The study, presented at the 21st World Congress on Safety and Health at Work this week, claims workers aged 15 to 24 are 40% more likely to get injured than older colleagues.
Speaking at the youth element of the conference held in Singapore, the country’s second minister for manpower, Josephone Teo, said younger workers needed to be better prepared for hazards at work.
Teo also said that millennials could then play a key role in raising awareness of safety and health in the workplace, once educated.
She said that a strong safety culture needed to ‘become ingrained’ – and work was happening to ensure this was the case.
She claimed that the higher rate of incidents was due to a lack of workplace experience, and being temporary or part-time in roles. Teo also claimed that health and safety concerns were ‘far from their minds’.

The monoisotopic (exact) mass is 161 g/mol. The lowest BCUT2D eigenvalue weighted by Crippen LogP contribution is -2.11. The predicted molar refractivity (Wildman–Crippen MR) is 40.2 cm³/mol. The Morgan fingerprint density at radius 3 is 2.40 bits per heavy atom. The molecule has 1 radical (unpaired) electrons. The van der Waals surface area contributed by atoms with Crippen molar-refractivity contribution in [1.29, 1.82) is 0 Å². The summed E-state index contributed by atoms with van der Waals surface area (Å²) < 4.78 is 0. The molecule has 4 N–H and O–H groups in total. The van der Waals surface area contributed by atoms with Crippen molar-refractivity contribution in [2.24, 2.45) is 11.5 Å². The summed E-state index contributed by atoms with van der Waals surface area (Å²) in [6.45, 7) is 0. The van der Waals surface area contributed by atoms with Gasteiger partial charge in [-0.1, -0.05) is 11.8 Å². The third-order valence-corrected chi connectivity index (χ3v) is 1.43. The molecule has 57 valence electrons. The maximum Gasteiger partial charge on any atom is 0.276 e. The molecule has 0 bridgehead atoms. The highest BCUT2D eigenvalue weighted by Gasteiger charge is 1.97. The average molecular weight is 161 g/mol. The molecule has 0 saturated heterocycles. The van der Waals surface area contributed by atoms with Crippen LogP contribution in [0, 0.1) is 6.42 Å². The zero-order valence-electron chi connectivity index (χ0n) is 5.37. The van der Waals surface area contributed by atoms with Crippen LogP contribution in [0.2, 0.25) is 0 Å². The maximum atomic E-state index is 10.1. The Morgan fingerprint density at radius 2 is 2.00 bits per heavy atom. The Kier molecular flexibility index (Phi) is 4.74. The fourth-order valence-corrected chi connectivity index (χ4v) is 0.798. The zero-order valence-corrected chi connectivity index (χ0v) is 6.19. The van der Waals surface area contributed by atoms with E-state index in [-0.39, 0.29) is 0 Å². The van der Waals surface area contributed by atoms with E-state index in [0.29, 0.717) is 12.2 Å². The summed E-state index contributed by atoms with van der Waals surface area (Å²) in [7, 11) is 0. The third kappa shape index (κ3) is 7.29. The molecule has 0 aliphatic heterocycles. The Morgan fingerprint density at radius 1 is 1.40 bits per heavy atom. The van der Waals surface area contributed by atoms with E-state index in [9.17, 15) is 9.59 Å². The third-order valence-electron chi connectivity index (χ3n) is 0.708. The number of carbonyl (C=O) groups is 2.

Teo spoke about the case of a 22 year old worker who accidentally injected fish vaccine into her palm which became a bacterial skin infection resulting in being hospitalised.
The country’s ministry of manpower, responsible for safety in the workplace, found the firm had not trained employees on safety and had inadequate risk assessment and safe working procedures
She said: “You can do your part by practising good safety and health behaviours”.
Teo encouraged the sharing of knowledge and speaking out about witnessing poor practices in the workplace.